Popular perception is that farmers shifted to vegetables only in the past one decade to exploit the price rise. But the trend has been around for nearly 15 years. States such as Jharkhand, Jammu & Kashmir, Madhya Pradesh and Odisha, which witness frequent droughts, reported the first significant switchover. Those who observe farmers from close quarters say that the shift is a coping mechanism in the face of frequent monsoon failure and prevailing agrarian crisis.
“Since 2000, drought has been regular in several districts of Madhya Pradesh and Uttar Pradesh (mostly the Bundelkhand region). These are the districts where most farmers have resorted to vegetable cultivation,” says Sanjay Singh, a social worker in Jhansi. In 2010, faced with six consecutive years of drought in the Bundelkhand region, the Madhya Pradesh government called a special session of the Legislative Assembly to discuss ways to make farming profitable. One of the key strategies was to increase the area under vegetables by 500,000 ha. In 2012-13, the state received an award from the Centre for the highest growth in vegetable production in the country.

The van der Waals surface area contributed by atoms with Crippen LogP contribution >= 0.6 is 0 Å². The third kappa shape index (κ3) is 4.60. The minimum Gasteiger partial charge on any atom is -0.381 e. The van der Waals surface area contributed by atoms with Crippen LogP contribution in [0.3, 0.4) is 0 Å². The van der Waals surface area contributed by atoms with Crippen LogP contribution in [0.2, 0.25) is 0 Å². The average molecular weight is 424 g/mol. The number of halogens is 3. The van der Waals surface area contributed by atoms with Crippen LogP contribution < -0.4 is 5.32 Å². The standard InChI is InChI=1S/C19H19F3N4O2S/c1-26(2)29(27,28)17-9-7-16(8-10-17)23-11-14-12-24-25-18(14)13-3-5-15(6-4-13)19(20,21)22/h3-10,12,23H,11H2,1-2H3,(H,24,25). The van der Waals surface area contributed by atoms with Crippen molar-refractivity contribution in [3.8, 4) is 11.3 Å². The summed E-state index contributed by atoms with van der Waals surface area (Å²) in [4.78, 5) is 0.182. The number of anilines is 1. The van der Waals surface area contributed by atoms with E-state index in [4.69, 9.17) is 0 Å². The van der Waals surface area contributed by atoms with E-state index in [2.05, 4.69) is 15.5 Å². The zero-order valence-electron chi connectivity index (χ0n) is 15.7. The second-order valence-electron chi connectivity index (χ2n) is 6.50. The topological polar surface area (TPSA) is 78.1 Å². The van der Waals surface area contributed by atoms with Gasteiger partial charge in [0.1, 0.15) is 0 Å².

According to government estimate, there is scope for expanding the area under horticulture crops by 4 million hectares. This will generate 8 million additional employment opportunities in horticulture. By taking up high value crops like horticultural ones increases gross returns up to Rs. 110,000 per hectare, according to government data. The switch over to horticulture is more pronounced among small and marginal farmers who constitute close to 80 per cent of total farmers in the country. One way, this is the economy of the poor that has been booming. But, it seems this one is also going to be a loss-making proposition.
At the national level, the growth in the production of fruits and vegetables declined sharply to 2.14 per cent per annum during the period 2011-12 to 2016-17 from 6.72 per cent per annum during 2004-05 to 2011-12.